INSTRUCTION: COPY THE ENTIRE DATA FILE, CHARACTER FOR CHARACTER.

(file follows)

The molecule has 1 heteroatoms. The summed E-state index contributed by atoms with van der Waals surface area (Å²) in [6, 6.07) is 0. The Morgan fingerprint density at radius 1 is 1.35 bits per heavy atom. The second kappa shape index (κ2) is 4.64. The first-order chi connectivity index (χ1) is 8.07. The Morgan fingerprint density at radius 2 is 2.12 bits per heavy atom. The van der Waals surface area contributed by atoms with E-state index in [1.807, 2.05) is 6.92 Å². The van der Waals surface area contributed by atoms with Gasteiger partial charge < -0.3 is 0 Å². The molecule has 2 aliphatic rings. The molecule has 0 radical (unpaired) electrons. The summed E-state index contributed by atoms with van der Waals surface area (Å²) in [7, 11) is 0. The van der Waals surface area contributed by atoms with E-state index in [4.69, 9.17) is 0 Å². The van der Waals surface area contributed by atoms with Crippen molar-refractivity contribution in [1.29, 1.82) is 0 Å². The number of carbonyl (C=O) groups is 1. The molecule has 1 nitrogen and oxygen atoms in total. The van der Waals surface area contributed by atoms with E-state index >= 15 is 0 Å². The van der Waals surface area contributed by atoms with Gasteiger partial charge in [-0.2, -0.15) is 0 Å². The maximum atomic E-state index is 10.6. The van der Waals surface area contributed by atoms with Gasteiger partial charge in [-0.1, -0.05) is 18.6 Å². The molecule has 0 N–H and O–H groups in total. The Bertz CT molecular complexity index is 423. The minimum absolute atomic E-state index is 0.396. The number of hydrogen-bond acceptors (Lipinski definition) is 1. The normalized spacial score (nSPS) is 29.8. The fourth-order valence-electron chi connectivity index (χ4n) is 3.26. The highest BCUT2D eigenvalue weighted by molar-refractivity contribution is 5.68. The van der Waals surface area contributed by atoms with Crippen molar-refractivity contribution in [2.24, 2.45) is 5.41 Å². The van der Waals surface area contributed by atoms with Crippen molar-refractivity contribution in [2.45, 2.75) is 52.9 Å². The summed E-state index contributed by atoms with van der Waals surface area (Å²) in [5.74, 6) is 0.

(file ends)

The molecule has 1 heteroatoms. The summed E-state index contributed by atoms with van der Waals surface area (Å²) in [6, 6.07) is 0. The Morgan fingerprint density at radius 1 is 1.35 bits per heavy atom. The second kappa shape index (κ2) is 4.64. The first-order chi connectivity index (χ1) is 8.07. The Morgan fingerprint density at radius 2 is 2.12 bits per heavy atom. The van der Waals surface area contributed by atoms with E-state index in [1.807, 2.05) is 6.92 Å². The van der Waals surface area contributed by atoms with Gasteiger partial charge < -0.3 is 0 Å². The molecule has 2 aliphatic rings. The molecule has 0 radical (unpaired) electrons. The summed E-state index contributed by atoms with van der Waals surface area (Å²) in [7, 11) is 0. The van der Waals surface area contributed by atoms with E-state index in [4.69, 9.17) is 0 Å². The van der Waals surface area contributed by atoms with Crippen molar-refractivity contribution in [1.29, 1.82) is 0 Å². The number of carbonyl (C=O) groups is 1. The molecule has 1 nitrogen and oxygen atoms in total. The van der Waals surface area contributed by atoms with E-state index >= 15 is 0 Å². The van der Waals surface area contributed by atoms with Gasteiger partial charge in [-0.2, -0.15) is 0 Å². The maximum atomic E-state index is 10.6. The van der Waals surface area contributed by atoms with Gasteiger partial charge in [-0.1, -0.05) is 18.6 Å². The molecule has 0 N–H and O–H groups in total. The Bertz CT molecular complexity index is 423. The minimum absolute atomic E-state index is 0.396. The number of hydrogen-bond acceptors (Lipinski definition) is 1. The normalized spacial score (nSPS) is 29.8. The fourth-order valence-electron chi connectivity index (χ4n) is 3.26. The highest BCUT2D eigenvalue weighted by molar-refractivity contribution is 5.68. The van der Waals surface area contributed by atoms with Crippen molar-refractivity contribution in [2.24, 2.45) is 5.41 Å². The van der Waals surface area contributed by atoms with Crippen molar-refractivity contribution in [2.45, 2.75) is 52.9 Å². The summed E-state index contributed by atoms with van der Waals surface area (Å²) in [5.74, 6) is 0.